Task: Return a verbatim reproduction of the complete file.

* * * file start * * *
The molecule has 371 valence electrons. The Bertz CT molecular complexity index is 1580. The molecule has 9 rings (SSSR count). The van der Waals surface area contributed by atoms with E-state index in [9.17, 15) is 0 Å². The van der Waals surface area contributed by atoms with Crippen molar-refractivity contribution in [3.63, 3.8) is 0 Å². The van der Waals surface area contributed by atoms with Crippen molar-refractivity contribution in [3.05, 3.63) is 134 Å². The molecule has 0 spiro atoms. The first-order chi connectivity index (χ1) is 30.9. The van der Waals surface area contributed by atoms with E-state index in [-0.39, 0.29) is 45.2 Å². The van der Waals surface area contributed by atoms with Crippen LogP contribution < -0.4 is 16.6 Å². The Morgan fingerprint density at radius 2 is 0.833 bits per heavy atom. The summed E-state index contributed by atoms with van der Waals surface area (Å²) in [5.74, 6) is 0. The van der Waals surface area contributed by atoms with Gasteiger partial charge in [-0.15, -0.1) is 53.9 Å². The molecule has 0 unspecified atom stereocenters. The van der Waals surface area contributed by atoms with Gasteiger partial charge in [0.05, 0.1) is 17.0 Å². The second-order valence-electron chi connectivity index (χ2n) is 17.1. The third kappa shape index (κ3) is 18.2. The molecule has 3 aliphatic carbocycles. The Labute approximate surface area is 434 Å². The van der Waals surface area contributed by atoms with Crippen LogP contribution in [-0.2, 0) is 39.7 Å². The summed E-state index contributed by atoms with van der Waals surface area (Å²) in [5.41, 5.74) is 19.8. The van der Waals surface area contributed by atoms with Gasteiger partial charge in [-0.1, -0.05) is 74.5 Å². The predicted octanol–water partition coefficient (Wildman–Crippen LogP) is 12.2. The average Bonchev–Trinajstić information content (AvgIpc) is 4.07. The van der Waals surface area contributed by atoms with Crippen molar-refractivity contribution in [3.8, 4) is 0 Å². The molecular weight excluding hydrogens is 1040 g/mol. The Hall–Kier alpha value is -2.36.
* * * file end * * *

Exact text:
The molecule has 371 valence electrons. The Bertz CT molecular complexity index is 1580. The molecule has 9 rings (SSSR count). The van der Waals surface area contributed by atoms with E-state index in [9.17, 15) is 0 Å². The van der Waals surface area contributed by atoms with Crippen molar-refractivity contribution in [3.63, 3.8) is 0 Å². The van der Waals surface area contributed by atoms with Crippen molar-refractivity contribution in [3.05, 3.63) is 134 Å². The molecule has 0 spiro atoms. The first-order chi connectivity index (χ1) is 30.9. The van der Waals surface area contributed by atoms with E-state index in [-0.39, 0.29) is 45.2 Å². The van der Waals surface area contributed by atoms with Crippen LogP contribution < -0.4 is 16.6 Å². The Morgan fingerprint density at radius 2 is 0.833 bits per heavy atom. The summed E-state index contributed by atoms with van der Waals surface area (Å²) in [5.74, 6) is 0. The van der Waals surface area contributed by atoms with Gasteiger partial charge in [-0.15, -0.1) is 53.9 Å². The molecule has 0 unspecified atom stereocenters. The van der Waals surface area contributed by atoms with Gasteiger partial charge in [0.05, 0.1) is 17.0 Å². The second-order valence-electron chi connectivity index (χ2n) is 17.1. The third kappa shape index (κ3) is 18.2. The molecule has 3 aliphatic carbocycles. The Labute approximate surface area is 434 Å². The van der Waals surface area contributed by atoms with Crippen LogP contribution in [-0.2, 0) is 39.7 Å². The summed E-state index contributed by atoms with van der Waals surface area (Å²) in [5.41, 5.74) is 19.8. The van der Waals surface area contributed by atoms with Gasteiger partial charge in [-0.1, -0.05) is 74.5 Å². The predicted octanol–water partition coefficient (Wildman–Crippen LogP) is 12.2. The average Bonchev–Trinajstić information content (AvgIpc) is 4.07. The van der Waals surface area contributed by atoms with Crippen molar-refractivity contribution in [3.8, 4) is 0 Å². The molecular weight excluding hydrogens is 1040 g/mol. The Hall–Kier alpha value is -2.36.